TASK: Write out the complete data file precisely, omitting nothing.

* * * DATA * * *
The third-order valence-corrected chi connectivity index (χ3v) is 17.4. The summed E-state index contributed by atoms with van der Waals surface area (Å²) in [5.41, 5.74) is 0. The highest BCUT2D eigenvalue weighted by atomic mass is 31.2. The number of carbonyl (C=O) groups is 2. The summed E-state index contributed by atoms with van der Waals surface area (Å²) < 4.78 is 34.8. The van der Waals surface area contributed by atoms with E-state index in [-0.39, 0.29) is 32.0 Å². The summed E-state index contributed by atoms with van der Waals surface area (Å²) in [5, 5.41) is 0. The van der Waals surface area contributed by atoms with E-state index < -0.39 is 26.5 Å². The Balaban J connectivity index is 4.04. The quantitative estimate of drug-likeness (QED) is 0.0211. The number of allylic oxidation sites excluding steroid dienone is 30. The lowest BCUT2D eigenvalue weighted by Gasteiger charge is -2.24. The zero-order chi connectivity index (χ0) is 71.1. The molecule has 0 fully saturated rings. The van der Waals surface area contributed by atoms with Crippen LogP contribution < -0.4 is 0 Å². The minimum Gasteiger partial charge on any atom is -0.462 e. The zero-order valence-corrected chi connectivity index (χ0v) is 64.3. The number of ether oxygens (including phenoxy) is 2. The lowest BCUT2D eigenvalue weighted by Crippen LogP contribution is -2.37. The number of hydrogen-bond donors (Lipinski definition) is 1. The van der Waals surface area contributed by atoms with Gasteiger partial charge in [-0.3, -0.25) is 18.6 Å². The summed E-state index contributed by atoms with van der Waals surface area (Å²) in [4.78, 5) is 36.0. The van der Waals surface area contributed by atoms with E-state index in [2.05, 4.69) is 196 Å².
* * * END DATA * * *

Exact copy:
The third-order valence-corrected chi connectivity index (χ3v) is 17.4. The summed E-state index contributed by atoms with van der Waals surface area (Å²) in [5.41, 5.74) is 0. The highest BCUT2D eigenvalue weighted by atomic mass is 31.2. The number of carbonyl (C=O) groups is 2. The summed E-state index contributed by atoms with van der Waals surface area (Å²) < 4.78 is 34.8. The van der Waals surface area contributed by atoms with E-state index in [-0.39, 0.29) is 32.0 Å². The summed E-state index contributed by atoms with van der Waals surface area (Å²) in [5, 5.41) is 0. The van der Waals surface area contributed by atoms with E-state index < -0.39 is 26.5 Å². The Balaban J connectivity index is 4.04. The quantitative estimate of drug-likeness (QED) is 0.0211. The number of allylic oxidation sites excluding steroid dienone is 30. The lowest BCUT2D eigenvalue weighted by Gasteiger charge is -2.24. The zero-order chi connectivity index (χ0) is 71.1. The molecule has 0 fully saturated rings. The van der Waals surface area contributed by atoms with Crippen LogP contribution < -0.4 is 0 Å². The minimum Gasteiger partial charge on any atom is -0.462 e. The zero-order valence-corrected chi connectivity index (χ0v) is 64.3. The number of ether oxygens (including phenoxy) is 2. The lowest BCUT2D eigenvalue weighted by Crippen LogP contribution is -2.37. The number of hydrogen-bond donors (Lipinski definition) is 1. The van der Waals surface area contributed by atoms with Gasteiger partial charge in [-0.3, -0.25) is 18.6 Å². The summed E-state index contributed by atoms with van der Waals surface area (Å²) in [4.78, 5) is 36.0. The van der Waals surface area contributed by atoms with E-state index in [2.05, 4.69) is 196 Å².